Tuesday Treasure Trove

Tuesday Treasure Trove: this week's round-up of read-worthy links


 

Things of Note:

I haven’t really chimed in via social media on all of the tragedy from last week. I didn’t see the point, to be honest. Tweeting that my thoughts are with those affected doesn’t really do anything, you know? It’s not useful, and I doubt people in Boston or West would get any comfort from a stranger’s 140-character platitude, especially as I’m sure they’re too busy dealing with the aftermath to browse the internet. I think such things make the tweeter feel better more than they do any actual good for the victims. And if that helps you deal with your own grief over events, that’s fine, do what you need to do. That’s just not how I work.

Also, I can’t help feeling that a lot of the outrage over the bombings in Boston has more to do with the fact that someone dared attack the U.S. than solely with the fact that innocent people were killed. Because, let’s be honest: innocent people die in bombings and gunfights almost every day around the world, and you don’t see this level of outrage from Americans for every one of those. To be clear, I’m not saying it wasn’t a tragedy or that anyone deserved anything or that I don’t feel sympathy for those affected. Things like this are always sad, and of course I wish they didn’t happen. And maybe it’s too soon to expect much perspective, especially for those directly affected. I’m removed from events, since I didn’t know anyone attending the marathon, so my grief that it happened doesn’t have a personal edge. But if you think that makes my thoughts here seem callous, let me pose a question: what is your reaction when you hear about a bombing in, say, Afghanistan? Or a car bomb at a French embassy? Or a massive gunfight in Nigeria? Because all 3 of those things also happened in the past week.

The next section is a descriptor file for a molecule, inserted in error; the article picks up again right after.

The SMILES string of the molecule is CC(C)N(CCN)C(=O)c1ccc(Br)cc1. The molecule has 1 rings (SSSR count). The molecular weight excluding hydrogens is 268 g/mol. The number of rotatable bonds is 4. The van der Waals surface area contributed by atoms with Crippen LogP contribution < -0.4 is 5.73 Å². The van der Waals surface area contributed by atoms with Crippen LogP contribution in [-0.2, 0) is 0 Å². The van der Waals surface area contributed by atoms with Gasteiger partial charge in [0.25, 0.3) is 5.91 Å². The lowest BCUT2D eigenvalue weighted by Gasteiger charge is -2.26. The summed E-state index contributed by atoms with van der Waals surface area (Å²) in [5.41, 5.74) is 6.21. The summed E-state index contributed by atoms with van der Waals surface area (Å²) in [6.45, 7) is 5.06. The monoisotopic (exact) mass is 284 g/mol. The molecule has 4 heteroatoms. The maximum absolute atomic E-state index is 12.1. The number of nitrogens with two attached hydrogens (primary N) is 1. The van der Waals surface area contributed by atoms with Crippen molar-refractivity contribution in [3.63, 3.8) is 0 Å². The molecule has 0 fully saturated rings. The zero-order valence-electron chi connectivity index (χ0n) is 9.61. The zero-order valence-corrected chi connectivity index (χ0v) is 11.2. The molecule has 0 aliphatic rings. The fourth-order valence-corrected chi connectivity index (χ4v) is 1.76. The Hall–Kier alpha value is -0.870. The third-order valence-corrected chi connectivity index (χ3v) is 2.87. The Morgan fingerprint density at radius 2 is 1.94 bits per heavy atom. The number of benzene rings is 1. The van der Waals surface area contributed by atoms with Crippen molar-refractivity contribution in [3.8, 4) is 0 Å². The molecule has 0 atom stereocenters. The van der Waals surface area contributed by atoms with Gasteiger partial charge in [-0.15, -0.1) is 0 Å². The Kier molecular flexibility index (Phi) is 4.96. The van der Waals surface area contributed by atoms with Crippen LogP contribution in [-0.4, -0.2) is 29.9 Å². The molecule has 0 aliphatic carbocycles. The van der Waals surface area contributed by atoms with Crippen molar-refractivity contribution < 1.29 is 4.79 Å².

I think all senseless acts of violence are deserving of outrage and sadness, not just ones on American soil.

So, that’s what’s been swirling in my head this past week. I’m not looking to have people agree or disagree with me, I’m just putting my two cents out there. Make of it what you will.
 

4 comments

  1. I completely agree -every instance deserves outrage. I think things that happen elsewhere need more coverage here. We should know about them.

    The Boston bombing was scary for me because I’m from Mass, I have friends in Boston. A friend of mine almost went to watch the marathon. I could have lost them. It’s terrifying to think about.

    1. I agree. I don’t think the average American is exposed to/informed enough about world events.

      And yeah, that is terrifying to think about. I do feel lucky that no one I know was up there for that. I’m glad your friend is ok.

  2. I didn’t mention it either, as I didn’t know what to say. So tragic, yet look at the tragedies elsewhere…….that, like you said, aren’t publicized. All equally terrible.

    1. Yeah, that was the other part of it, I didn’t know what to say, and if I was going to say something I wanted it to be useful/helpful, and I just couldn’t think of anything that fit that. :-\